Saturday, September 10, 2011

On My Candle Burning Out

Heiman Dullaart (1639-1684), was a student of Rembrandt van Rijn, who has come to be better known for his poetry than his paintings.

Heiman Dullaart, On My Candle Burning Out (trans. by Frank J. Warnke, in Harold B. Segel, ed., The Baroque Poem: A Comparative Survey, p. 161):

O rapidly extinguished candle flame,
Since thou dost fail me in my busy search
For useful knowledge hid in volumes rich
For the eye which lust of knowing still doth claim.
Supply me with a book wherein to learn
My life's too brief and quickly running hour:
A lesson which the virtuous heart may pour
Into the heart of him who can discern.
Emblem which doth our transient life define,
Thou chok'st in darkness as thy light doth die,
But I through death from our my darkness fly
To the unquench'd light which doth in Heaven shine.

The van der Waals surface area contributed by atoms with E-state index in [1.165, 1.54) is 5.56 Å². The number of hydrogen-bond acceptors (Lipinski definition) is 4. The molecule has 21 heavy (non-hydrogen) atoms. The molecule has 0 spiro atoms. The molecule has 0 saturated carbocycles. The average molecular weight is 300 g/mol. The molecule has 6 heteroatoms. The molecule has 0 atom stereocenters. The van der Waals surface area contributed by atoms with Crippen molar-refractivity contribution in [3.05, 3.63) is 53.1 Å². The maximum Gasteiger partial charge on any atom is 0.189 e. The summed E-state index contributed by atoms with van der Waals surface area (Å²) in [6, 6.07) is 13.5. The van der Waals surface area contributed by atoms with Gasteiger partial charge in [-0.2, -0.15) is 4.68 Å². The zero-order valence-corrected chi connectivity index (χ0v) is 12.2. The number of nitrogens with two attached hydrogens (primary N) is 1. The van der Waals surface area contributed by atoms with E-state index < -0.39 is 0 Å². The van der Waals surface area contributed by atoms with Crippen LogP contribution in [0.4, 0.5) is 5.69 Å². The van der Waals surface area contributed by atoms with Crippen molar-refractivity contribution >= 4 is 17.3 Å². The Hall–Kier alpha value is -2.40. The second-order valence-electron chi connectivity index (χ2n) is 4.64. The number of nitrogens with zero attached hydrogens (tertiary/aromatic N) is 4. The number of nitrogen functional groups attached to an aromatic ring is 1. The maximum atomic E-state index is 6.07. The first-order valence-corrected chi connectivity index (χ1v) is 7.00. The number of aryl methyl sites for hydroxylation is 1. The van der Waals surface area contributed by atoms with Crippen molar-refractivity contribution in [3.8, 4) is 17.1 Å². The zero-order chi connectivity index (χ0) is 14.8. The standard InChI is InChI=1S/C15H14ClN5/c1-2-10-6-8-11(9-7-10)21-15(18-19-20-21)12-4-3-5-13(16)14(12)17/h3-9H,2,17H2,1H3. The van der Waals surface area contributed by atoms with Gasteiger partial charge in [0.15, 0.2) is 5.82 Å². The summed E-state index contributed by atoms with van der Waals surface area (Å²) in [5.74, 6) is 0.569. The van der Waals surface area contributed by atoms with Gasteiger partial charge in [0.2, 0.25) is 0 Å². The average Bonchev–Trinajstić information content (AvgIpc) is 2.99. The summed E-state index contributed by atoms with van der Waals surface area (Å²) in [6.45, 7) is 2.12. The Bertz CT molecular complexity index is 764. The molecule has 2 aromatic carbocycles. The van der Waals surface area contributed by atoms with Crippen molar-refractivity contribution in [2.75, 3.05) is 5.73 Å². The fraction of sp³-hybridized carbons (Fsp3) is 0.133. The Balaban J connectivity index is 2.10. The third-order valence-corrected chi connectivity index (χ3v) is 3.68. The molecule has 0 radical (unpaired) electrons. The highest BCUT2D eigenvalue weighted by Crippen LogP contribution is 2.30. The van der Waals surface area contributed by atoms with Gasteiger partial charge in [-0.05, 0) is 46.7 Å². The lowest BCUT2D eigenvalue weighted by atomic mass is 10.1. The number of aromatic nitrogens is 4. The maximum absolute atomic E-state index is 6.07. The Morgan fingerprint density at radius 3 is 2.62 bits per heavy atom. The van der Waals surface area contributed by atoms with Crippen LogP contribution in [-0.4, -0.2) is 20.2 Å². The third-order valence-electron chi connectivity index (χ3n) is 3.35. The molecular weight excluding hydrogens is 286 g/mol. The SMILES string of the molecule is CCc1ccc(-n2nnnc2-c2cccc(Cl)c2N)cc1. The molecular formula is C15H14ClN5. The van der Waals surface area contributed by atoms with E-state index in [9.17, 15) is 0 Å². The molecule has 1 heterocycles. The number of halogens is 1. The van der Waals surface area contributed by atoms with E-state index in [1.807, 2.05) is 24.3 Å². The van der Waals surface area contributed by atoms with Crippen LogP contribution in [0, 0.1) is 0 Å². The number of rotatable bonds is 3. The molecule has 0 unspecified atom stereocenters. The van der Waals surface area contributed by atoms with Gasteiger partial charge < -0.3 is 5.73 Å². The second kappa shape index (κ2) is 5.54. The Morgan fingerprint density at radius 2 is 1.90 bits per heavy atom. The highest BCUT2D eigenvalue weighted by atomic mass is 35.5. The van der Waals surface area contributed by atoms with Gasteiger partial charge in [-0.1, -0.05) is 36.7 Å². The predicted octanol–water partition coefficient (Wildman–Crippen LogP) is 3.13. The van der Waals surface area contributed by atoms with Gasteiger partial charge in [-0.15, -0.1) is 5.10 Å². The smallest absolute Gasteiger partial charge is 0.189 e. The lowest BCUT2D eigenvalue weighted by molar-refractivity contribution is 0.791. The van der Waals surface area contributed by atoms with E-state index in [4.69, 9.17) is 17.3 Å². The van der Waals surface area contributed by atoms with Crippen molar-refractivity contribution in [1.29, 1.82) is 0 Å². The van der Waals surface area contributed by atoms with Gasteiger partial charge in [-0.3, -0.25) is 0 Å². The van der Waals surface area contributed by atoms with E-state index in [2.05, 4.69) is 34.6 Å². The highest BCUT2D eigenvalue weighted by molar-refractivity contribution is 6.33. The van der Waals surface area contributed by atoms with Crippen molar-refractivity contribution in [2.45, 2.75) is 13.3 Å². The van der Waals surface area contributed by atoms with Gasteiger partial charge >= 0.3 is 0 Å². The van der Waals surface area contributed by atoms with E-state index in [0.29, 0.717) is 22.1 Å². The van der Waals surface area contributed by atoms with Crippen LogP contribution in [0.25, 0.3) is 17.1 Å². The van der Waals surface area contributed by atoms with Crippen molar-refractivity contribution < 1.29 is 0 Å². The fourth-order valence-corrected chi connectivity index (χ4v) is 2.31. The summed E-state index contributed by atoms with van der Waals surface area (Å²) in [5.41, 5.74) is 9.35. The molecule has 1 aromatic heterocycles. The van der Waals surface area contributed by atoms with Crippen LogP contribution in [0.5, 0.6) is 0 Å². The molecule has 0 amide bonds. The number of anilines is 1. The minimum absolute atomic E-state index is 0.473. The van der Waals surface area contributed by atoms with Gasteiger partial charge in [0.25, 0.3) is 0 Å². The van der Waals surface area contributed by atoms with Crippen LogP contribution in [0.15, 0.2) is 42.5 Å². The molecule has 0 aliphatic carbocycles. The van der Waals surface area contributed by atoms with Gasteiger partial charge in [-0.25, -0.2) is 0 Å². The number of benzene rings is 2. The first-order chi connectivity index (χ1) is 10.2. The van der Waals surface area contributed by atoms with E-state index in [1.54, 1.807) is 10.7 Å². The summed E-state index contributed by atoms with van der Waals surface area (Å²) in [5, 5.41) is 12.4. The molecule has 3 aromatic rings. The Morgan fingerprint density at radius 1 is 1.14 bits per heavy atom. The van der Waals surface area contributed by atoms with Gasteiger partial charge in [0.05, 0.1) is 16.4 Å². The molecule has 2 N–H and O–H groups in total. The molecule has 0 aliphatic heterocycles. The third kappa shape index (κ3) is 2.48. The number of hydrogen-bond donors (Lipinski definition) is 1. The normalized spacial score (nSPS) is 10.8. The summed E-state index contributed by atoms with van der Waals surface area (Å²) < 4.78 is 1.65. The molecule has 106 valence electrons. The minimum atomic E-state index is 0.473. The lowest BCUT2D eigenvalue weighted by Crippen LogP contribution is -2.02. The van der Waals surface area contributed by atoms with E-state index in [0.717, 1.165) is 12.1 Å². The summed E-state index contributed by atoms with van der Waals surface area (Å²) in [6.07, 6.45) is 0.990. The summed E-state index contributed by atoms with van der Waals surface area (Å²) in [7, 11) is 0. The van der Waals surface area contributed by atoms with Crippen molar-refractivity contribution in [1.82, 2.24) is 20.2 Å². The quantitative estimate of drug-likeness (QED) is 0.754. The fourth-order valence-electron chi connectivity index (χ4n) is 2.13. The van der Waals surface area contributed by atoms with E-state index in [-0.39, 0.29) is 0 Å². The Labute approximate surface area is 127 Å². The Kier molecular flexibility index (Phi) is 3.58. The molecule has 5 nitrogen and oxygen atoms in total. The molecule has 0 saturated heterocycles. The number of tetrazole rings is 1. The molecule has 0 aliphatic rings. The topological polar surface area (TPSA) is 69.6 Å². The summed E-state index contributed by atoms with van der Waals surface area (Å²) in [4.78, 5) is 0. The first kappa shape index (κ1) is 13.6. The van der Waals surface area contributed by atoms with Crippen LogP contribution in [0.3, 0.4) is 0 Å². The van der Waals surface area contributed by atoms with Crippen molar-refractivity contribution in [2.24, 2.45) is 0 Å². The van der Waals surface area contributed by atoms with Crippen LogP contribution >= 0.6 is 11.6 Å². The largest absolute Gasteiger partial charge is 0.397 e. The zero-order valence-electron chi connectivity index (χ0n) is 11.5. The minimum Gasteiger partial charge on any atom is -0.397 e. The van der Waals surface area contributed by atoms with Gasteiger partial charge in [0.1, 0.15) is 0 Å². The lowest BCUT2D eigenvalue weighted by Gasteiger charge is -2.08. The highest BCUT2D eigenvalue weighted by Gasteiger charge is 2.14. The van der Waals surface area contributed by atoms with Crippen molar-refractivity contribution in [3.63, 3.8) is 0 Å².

Heiman Dullaart, On My Candle, About to Burn Out (Martijn Zwart & Ethel Grene, Dutch Poetry in Translation: Kaleidoscope, p. 75):

O candle with your near-extinguished flame! You try
Your best to help me as I diligently look
To glean some wisdom out of every learned book,
So richly laden for a scholar's greedy eye;
And you give me a book that teaches me to start
To see these last hours of the mortal life I live,
A basic lesson that a virtuous heart could give
If an attentive man would take it to his heart.
But, living symbol of this fleeting life of mine,
You smother in the darkness with your light's last breath;
While I shall go out from my darkness now through death
To Heaven's quenchless light, that shall forever shine.

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